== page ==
Inputs & Insights

3 Things to Know About Nitrogen Hibernation

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Those who apply nitrogen fertilizer in the fall generally understand that the nitrification process (a.k.a., the process that contributes to nitrogen loss), is chemically halted when the weather gets cold enough and then begins again as temperatures rise.

However, gaining a deeper knowledge of what happens to fall-applied nitrogen over the winter and into spring can make you better prepared to make the best nitrogen management recommendations for your customers year-round.

With that in mind, here are a few key takeaways to understand about fall-applied nitrogen as it hibernates over the winter:

  • 50 degrees F is a notable temperature benchmark
    • The nitrification process is put in motion by a bacteria called Nitrosomonas. It causes the conversion of nitrogen to a nitrate form that can be easily lost. Nitrosomonas bacteria is very active when it is warm, it decreases activity significantly at 50 degrees F and nearly halts under 40 degrees F.
    • For fall nitrogen application, temperatures can hover anywhere above, at, or below this Nitrosomonas activity threshold. Ideal application occurs at 50 degrees F and below to minimize the amount of potential nitrogen lost.
  • Moisture + warmth = more loss potential
    • Warm weather makes Nitrosomonas more active in converting nitrogen to a form vulnerable to loss, but moisture from rain or snowmelt occurring at the same time leads to a higher potential for that nitrogen to be lost via leaching.
  • Beware of the transitional weather danger zone
    • Fall-applied nitrogen must endure two transitional weather periods, which nitrogen is particularly vulnerable to loss given the points above.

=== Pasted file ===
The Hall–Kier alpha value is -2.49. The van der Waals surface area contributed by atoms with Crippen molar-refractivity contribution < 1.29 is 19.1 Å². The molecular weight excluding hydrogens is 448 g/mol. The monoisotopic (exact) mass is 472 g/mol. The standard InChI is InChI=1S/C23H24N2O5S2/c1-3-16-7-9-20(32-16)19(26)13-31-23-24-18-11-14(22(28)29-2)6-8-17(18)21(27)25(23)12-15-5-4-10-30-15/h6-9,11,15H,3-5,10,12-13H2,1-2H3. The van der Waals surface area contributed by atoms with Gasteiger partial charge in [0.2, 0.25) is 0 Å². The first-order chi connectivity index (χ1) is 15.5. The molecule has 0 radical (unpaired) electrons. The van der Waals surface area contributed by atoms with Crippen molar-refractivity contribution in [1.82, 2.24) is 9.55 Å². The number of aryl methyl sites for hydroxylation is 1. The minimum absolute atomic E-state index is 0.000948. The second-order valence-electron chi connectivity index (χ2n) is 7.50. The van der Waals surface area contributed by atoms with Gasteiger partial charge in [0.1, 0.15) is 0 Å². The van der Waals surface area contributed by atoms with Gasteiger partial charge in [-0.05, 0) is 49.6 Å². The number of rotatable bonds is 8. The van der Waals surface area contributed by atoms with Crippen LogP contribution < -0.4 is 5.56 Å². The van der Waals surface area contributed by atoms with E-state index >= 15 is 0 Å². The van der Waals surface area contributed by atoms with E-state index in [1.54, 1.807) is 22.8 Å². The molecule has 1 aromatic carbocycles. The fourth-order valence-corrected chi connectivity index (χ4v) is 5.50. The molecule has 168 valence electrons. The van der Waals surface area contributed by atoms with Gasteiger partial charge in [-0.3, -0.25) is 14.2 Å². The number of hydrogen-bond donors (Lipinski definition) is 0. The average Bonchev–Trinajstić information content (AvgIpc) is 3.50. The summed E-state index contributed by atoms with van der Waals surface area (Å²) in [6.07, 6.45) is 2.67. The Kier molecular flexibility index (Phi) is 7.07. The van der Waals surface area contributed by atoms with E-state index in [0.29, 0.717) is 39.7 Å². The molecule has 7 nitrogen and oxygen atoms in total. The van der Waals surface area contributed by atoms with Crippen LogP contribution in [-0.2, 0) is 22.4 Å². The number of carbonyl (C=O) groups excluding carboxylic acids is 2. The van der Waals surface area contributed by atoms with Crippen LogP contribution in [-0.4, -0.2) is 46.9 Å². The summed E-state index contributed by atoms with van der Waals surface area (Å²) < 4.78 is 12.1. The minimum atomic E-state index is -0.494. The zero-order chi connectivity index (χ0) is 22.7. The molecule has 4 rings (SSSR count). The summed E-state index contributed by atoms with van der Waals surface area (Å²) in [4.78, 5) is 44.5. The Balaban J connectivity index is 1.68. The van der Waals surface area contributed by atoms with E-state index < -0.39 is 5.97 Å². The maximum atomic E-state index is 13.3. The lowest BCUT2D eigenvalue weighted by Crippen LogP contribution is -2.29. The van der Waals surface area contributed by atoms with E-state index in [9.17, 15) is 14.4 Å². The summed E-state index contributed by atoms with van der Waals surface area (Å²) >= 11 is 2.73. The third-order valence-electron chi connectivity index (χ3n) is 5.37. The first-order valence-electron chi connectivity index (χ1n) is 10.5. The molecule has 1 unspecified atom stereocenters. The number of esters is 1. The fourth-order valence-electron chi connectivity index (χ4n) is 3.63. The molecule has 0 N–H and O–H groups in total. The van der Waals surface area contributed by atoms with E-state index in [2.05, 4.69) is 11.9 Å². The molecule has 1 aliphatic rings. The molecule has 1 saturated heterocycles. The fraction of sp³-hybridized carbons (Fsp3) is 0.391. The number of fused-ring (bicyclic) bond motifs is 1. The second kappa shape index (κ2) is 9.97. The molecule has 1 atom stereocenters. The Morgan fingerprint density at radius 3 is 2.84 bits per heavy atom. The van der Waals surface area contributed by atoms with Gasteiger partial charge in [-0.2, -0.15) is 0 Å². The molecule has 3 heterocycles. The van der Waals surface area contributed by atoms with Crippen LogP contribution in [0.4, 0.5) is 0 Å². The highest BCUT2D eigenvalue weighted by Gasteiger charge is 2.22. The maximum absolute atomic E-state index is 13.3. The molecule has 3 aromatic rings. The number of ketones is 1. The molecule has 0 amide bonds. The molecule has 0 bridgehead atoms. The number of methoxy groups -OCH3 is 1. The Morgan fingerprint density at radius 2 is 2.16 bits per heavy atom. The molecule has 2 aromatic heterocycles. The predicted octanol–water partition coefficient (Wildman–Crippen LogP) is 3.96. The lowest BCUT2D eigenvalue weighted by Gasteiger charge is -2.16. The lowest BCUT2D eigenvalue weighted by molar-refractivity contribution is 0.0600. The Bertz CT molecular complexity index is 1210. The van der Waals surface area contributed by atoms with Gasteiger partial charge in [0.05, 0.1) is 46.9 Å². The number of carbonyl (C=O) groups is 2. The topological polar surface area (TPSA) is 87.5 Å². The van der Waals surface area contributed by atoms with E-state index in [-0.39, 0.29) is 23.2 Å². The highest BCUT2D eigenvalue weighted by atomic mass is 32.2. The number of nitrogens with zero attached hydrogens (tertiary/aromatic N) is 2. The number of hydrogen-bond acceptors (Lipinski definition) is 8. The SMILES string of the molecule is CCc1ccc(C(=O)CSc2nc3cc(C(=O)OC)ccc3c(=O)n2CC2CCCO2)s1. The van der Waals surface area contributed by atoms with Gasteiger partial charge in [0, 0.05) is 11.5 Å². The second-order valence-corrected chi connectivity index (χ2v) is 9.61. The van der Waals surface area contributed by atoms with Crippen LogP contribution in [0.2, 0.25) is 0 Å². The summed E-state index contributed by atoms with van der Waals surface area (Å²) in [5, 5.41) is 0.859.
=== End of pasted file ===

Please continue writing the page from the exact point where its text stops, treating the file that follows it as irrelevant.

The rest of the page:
• We know that spring can be unstable and unpredictable, often with large shifts in temperatures and rain amounts.
    • Recent years also show us that fall can be equally unpredictable. Unexpected heavy rain, extended periods of warm weather and delayed harvest can impact when (and if) fall nitrogen can be applied and especially impact how vulnerable it is to loss — well before crops are ready to use it.

Fall-applied nitrogen is a fantastic way to prepare fields for the coming year and can help alleviate some of the workload in spring. But, science shows us that nitrogen is vulnerable to loss from the moment it is applied. To get the benefits of fall-applied nitrogen but ensure it’s there for your crops come spring, it’s best to protect it with a proven nitrogen stabilizer, like N‑Serve®.

N‑Serve protects nitrogen from leaching and denitrification, so it’s guarded during the warm and wet transitional weather periods. N‑Serve also extends nitrogen’s availability in the soil so that it’s there in the spring when your crops need it during critical growth periods.

To learn how N‑Serve with anhydrous ammonia can impact you and your customers’ bottom line, use our Profit Calculator.

Do not fall-apply anhydrous ammonia south of Highway 16 in the state of Illinois. Always read and follow label directions.